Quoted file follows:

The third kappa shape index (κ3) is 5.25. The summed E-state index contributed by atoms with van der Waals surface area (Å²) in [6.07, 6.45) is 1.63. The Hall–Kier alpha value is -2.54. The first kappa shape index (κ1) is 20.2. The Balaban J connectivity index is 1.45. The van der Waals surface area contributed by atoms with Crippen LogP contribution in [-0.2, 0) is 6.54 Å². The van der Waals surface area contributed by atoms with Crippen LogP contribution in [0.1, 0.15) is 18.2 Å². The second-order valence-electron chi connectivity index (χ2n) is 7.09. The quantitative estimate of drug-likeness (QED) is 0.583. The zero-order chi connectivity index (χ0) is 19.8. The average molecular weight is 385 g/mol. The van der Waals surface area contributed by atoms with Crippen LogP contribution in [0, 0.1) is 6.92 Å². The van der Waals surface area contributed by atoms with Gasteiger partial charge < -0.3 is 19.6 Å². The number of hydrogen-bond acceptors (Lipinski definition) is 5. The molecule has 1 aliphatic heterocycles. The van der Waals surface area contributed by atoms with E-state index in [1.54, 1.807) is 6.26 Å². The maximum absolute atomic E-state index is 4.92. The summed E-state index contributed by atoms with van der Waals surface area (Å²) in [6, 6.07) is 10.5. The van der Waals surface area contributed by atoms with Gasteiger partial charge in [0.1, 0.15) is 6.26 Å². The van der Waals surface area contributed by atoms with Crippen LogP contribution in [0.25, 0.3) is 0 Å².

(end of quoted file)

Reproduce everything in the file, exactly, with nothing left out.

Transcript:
The third kappa shape index (κ3) is 5.25. The summed E-state index contributed by atoms with van der Waals surface area (Å²) in [6.07, 6.45) is 1.63. The Hall–Kier alpha value is -2.54. The first kappa shape index (κ1) is 20.2. The Balaban J connectivity index is 1.45. The van der Waals surface area contributed by atoms with Crippen LogP contribution in [-0.2, 0) is 6.54 Å². The van der Waals surface area contributed by atoms with Crippen LogP contribution in [0.1, 0.15) is 18.2 Å². The second-order valence-electron chi connectivity index (χ2n) is 7.09. The quantitative estimate of drug-likeness (QED) is 0.583. The zero-order chi connectivity index (χ0) is 19.8. The average molecular weight is 385 g/mol. The van der Waals surface area contributed by atoms with Crippen LogP contribution in [0, 0.1) is 6.92 Å². The van der Waals surface area contributed by atoms with Gasteiger partial charge < -0.3 is 19.6 Å². The number of hydrogen-bond acceptors (Lipinski definition) is 5. The molecule has 1 aliphatic heterocycles. The van der Waals surface area contributed by atoms with E-state index in [1.54, 1.807) is 6.26 Å². The maximum absolute atomic E-state index is 4.92. The summed E-state index contributed by atoms with van der Waals surface area (Å²) in [6, 6.07) is 10.5. The van der Waals surface area contributed by atoms with Gasteiger partial charge in [0.1, 0.15) is 6.26 Å². The van der Waals surface area contributed by atoms with Crippen LogP contribution in [0.25, 0.3) is 0 Å².